International Sculpture Center 1999 Outstanding Student Achievement In Contemporary Sculpture Award

The International Sculpture Center is proud to present the winners of the 1999 Outstanding Student Achievement in Contemporary Sculpture Award. This annual award was founded in 1994 to recognize young sculptors and to encourage their continued commitment to the field of sculpture. As part of the award, the artists are presented with a one-year ISC membership, as well as free registration to the ISC’s International Sculpture Conference.

Art departments that are University Level Members of the ISC may nominate one candidate each year for the Student Achievement Award. For more information about University Level Membership and the 2000 nomination process, contact the ISC Resource Center at 609.689.1051.

Katherine Heinlein
Texas Tech University
Lubbock, Texas

Katherine Heinlein, Drop, 1998. Mixed media, 3 x 3 x 11 ft.
Katherine Heinlein, Drop (detail), 1998. Mixed media, 3 x 3 x 11 ft.

Katherine Heinlein has emphasized sculpture and clay during her MFA studies. Her work was included in the 1997 exhibition “Substance: Materials, Process and Vision in Clay,” held at Texas Woman’s University. She was an Artist-in-Residence at the Shigaraki Ceramic Cultural Park in Shigaraki, Japan, during the summer of 1998. Part of the body of work that she completed there was acquired by the Shigaraki Ceramic Cultural Park Museum.

Michelle D. Mazurek
Rochester Institute of Technology
Rochester, New York

Michelle D. Mazurek, Sower, 1999. Mixed media, 62 x 22 x 16 in.
Michelle D. Mazurek, Vera Icon: Hairshirt, 1999. Mixed media, 67 x 17 x 13 in.

Michelle Mazurek received her BFA in graphic design and worked in the design field for three years before her nagging love of fine art prompted her to pursue an MFA. Her most recent work fragments the human body through materials as varied as twigs, mustard seeds, hair, and cast aluminum and attempts to convey the varying sensibilities of a being in a given moment.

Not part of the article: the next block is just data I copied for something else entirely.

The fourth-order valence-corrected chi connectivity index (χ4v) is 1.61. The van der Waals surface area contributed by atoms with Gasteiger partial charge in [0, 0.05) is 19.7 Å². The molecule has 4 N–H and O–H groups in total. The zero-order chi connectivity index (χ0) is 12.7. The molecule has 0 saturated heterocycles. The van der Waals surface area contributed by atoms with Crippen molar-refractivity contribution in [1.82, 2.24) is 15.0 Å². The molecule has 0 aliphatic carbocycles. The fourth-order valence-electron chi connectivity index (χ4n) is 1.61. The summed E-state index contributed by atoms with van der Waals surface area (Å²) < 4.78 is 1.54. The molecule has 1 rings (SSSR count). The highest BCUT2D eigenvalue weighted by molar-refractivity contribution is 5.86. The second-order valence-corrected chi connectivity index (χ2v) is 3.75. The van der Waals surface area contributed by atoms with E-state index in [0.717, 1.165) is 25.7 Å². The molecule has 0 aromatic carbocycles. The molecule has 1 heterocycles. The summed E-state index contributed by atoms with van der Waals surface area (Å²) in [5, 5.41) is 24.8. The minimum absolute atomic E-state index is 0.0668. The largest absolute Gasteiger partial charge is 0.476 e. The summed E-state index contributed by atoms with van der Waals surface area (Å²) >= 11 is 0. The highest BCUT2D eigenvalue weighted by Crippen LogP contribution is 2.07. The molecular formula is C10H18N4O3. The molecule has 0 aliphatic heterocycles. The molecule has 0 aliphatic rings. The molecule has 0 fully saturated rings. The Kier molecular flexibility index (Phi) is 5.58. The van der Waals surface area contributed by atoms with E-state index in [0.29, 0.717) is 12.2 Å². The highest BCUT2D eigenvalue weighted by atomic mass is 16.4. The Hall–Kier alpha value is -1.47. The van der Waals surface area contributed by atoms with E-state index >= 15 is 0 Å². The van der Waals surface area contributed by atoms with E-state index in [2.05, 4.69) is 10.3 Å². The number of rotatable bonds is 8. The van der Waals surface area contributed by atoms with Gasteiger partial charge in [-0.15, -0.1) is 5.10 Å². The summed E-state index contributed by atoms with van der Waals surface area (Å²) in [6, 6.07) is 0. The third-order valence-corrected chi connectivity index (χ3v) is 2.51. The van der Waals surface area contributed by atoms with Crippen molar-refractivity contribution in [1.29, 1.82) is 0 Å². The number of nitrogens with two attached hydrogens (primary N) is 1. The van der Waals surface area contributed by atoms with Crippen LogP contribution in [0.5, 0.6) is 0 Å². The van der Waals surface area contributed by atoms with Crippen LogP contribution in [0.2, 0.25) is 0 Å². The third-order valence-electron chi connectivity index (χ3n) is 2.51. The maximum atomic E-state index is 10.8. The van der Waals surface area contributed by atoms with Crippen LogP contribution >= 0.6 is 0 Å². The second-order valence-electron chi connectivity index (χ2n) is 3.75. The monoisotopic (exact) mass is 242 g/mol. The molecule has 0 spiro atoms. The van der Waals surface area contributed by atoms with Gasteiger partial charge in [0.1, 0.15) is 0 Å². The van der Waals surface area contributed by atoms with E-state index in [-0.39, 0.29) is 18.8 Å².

William Pergl
Cornell University
Ithaca, New York

William Pergl, Mobius Strip Series #3 (Spoon), 1997. Wood, 2 x 2.75 x 7 ft..
William Pergl, Mobius Strip Series #2 (Shell), 1996. Wood and copper, 4.5 x 4 x 2.75 ft.

After receiving a BFA in painting and sculpture, William Pergl made his living as a cabinetmaker. Wood is still the primary medium in his studio sculpture, although he continually experiments with materials. His work, characterized by an appreciation of function, structure, and simplicity, embodies a tension between precision craftsmanship and abstract, organic forms.

Simon Anthony Raines
Bretton Hall College, University of Leeds
West Bretton, England

Simon Anthony Raines, Rhythm and Silence (detail), 1998. Wood and steel, 1.5 x 8 x 4 meters.
Simon Anthony Raines, Rhythm and Silence, 1998. Wood and steel, 1.5 x 8 x 4 meters.

Simon Raines received his BA in sculpture from Bretton Hall College, after completing the art and design foundation at Leicester Polytechnic. The 1999 winner of the Yorkshire and Humberside Art Award, he has shown his work in exhibitions in Cheshire, London, and at the Cleveland College of Art and Design.

Bettina Viereck
Hartford Art School, University of Hartford
West Hartford, Connecticut

Bettina Viereck, Damocles, 1998. Mixed media, dimensions variable
Bettina Viereck, Childhood, Dear Childhood, 1997–98. Mixed media, dimensions variable.

Before coming to the U.S. to study sculpture, Bettina Viereck completed both her BA and MA in clinical psychology and family and child counseling at the Albert-Ludwigs-Universität in Freiburg, Germany. She also holds an MS in sculpture with a minor in painting from Central Connecticut State University.